An American couple, about my age (mid-to-late twenties), asked me to take a photo of them. The woman pulled a dark-green poncho from her backpack, put it on as the man lay on the mossy ground. They were striking a pose from a scene in the film, I realised, where Léa Seydoux’s character, the leader of the escaped singletons hiding out in the woods (named as ‘Loner Leader’ in the credits) forced the film’s protagonist, David, played by an unusually doughy Colin Farrell, to dig his own grave. The American woman – Jessica Lawson, I remembered from the list of names I checked every time they got back on the bus – looked a little like Léa Seydoux, I noticed, as I brought them into focus. She had the same strawberry-blond hair, high cheekbones and a defiant expression, likely put on for the camera, that brought to mind Seydoux’s performance in The Lobster, but also, I felt, in Rebecca Zlotowski’s Grand Central. Her partner, Derek, had his hair in a top-knot, wore thick-rimmed glasses and a T-shirt that read ‘Star Love not Wars’.
‘You’re a fan of The Lobster so?’ I asked, handing Jessica her phone.
‘I love all of Lanthimos’ work,’ she said. ‘I mean, I’d probably put Dogtooth as my number one, but The Lobster would be a close second.’
‘I agree,’ I said, delighted to have a Lanthimos-lover on the tour. ‘What about The Favourite?’
‘I enjoyed it, but it didn’t really feel like a proper Lanthimos movie. Probably because it wasn’t an original screenplay of his.’
‘Exactly. And Filippou wasn’t involved with the script either.’
We shared a smile as Derek joined us, brushing dirt and leaves off himself. He thanked me for taking the photo. Mentioned how this was their honeymoon.
‘Congratulations,’ I said.
As I led the group back towards the bus, Jessica asked, ‘Can you recommend a good bar in Tralee for us, actually? Tonight’s our one night in the town and we were hoping to go somewhere a little traditional, but you know, not too traditional.’
I laughed, recommended Sean Óg’s.
‘So are we getting to any Star Wars locations soon?’ Derek asked.
Jessica rolled her eyes. ‘He’s obsessed. He even watches the cartoons.’
‘They’re all canon,’ he countered, frowning.
Soon, I promised.
I was lying on my bed, watching a clip from Blue is the Warmest Colour on my laptop, when someone knocked on the bedroom door. ‘Wait a minute,’ I said, shutting the laptop. ‘What is it?’ I asked, once ready.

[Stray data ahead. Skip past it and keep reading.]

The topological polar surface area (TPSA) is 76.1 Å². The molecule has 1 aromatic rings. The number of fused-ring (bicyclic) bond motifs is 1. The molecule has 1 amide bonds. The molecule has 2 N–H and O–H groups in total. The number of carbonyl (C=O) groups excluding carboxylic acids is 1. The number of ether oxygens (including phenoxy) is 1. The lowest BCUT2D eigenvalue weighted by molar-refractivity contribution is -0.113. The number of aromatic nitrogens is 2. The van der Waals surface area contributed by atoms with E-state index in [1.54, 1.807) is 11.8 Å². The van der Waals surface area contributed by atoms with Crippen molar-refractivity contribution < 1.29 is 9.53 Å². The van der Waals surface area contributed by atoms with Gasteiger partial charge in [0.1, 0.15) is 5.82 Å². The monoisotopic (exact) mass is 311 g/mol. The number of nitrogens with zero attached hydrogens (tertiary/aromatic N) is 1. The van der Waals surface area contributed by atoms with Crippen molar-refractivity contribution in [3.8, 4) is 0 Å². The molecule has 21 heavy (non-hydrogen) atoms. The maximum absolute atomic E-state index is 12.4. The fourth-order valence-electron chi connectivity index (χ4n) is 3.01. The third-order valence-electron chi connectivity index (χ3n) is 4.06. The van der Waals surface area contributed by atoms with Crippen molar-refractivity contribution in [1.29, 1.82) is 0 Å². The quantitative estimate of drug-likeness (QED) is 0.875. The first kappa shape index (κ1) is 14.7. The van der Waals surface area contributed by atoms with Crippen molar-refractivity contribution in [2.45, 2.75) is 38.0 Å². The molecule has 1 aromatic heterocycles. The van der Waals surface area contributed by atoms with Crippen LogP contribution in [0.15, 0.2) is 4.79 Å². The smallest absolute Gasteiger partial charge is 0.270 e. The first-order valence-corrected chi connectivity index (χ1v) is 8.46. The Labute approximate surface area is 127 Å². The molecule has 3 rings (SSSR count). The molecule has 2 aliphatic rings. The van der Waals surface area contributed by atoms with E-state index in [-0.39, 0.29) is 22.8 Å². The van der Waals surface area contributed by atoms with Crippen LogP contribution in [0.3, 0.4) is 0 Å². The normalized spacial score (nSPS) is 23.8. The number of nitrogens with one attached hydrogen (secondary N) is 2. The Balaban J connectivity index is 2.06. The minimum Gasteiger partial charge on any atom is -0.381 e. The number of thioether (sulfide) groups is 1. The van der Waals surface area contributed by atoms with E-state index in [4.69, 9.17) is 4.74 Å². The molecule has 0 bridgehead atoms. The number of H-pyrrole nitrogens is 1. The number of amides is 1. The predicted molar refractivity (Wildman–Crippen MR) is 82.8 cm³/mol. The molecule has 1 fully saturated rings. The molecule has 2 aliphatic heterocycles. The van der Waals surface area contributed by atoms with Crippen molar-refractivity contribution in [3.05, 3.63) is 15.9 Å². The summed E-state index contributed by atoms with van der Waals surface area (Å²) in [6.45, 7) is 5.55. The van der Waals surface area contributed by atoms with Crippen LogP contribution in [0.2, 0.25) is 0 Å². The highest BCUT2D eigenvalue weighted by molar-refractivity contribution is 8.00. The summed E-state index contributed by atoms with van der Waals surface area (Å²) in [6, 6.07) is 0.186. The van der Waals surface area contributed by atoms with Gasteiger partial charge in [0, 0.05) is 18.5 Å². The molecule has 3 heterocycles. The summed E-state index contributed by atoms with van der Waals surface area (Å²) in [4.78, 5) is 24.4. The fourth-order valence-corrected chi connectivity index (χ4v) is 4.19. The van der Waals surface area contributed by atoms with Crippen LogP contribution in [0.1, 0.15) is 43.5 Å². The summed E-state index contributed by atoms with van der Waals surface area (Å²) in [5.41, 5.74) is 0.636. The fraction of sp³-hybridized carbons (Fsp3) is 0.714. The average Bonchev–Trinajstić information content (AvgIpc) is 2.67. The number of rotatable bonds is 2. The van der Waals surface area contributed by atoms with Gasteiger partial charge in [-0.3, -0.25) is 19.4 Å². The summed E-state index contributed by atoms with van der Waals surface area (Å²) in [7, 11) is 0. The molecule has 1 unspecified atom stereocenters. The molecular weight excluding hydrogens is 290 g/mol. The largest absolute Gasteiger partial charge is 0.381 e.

Fionn strode into the room, grinning. He knew well what had been going on, but to be fair to him he said nothing. Instead he gestured towards my bedside table. ‘Any chance of a quick smoke?’ With a sigh, I opened the drawer, took out what little remained of the weed. I needed to pay Jeremy Hannigan another visit. I’d bought my weed off Jeremy in secondary school and when I returned from London was relieved to discover that he was still dealing. He worked as a pharmacist now, of all things. I picked up hay fever tablets off him, too, every summer.
As I rolled, Fionn sat by my desk, positioned under the window facing the back yard. Preparing a spliff was one of the few things I was more accomplished at than him. Not that either of us had an issue with what the other did better; we’d long since known each other’s places, and since there was no significant overlap – like with the family business: he wanted to run it one day; I did not – we got on well.
Alight, I took a deep drag of the spliff, held it in as long as I could. I walked over to Fionn, handed it to him. Out the window, the three buses were lined up in the back yard by the row of evergreens, Barry’s Buses emblazoned on each in a shamrock green. The lights were still on in the porta-cabin, parents inside, trying to milk the most out of the remainder of the season.